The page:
573 Posted by Ann Teve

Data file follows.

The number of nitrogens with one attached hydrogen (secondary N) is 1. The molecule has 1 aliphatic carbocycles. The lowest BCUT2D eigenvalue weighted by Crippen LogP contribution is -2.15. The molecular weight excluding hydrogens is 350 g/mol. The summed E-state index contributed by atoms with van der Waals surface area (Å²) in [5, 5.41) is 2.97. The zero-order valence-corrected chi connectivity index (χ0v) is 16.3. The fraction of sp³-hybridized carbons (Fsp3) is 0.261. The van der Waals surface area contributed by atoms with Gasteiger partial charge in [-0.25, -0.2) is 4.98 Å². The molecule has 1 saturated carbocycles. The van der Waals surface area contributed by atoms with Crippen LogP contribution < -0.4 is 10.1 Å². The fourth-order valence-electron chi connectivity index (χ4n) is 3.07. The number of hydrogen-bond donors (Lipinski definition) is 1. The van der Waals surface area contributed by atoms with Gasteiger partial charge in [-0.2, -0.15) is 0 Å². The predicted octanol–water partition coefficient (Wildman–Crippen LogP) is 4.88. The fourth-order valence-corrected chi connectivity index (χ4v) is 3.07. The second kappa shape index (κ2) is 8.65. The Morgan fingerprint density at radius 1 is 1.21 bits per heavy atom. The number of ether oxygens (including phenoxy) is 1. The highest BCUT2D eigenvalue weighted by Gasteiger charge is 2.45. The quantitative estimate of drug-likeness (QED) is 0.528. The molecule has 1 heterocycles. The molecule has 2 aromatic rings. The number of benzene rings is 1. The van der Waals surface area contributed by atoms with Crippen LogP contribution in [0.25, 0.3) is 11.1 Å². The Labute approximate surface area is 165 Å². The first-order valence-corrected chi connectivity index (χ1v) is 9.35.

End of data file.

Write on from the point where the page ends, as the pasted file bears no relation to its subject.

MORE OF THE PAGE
• Little has changed in the last five months and now, with spring coming, change is in the air. Tomorrow is a meeting with my ex -- we are still married. Her suggestion; I'm struggling with a rising fear. I am cursed with conflicting wishes to have her in my life and the realization that it cannot work. Our brief meeting the other day was okay; it really was nice to see her and hear her voice. You cannot erase nearly twenty years of feelings. I wonder if the meeting is about getting on with the inevitable split but I am made so profoundly sad at the idea.I have come out as Ann to a company in the US that I last visited in October, 2007. In fact, they were the last company I visited -- and the last thing I did as Michael -- before transition to fulltime. Rather than talking directly to the owner, I asked to speak with the secretary and asked, "How liberal is R?" She was confused by the question, "Liberal about what?" What could I say further other than blurt out, "I'm a transsexual. How will R take that?" "What's your name?" she asked. Why does everyone ask that question, I just don't know, but anyway, I told her, "Ann." She laughed and said, "It won't be a problem at all. Whatever floats your boat." My mother has been convinced that now that I am living fulltime and a visible in the community, I will be called on to help others with gender issues. That has now happened. A coworker's daughter lives with a ftm. He is young -- early twenties -- and has struggled with his gender issues since a teen. He is searching for support and help. I agreed to introduce him to our support group and in advance took him out for a conversation about all things gender. He felt comfortable enough after our meeting to come to the support group. My little contribution back to our group.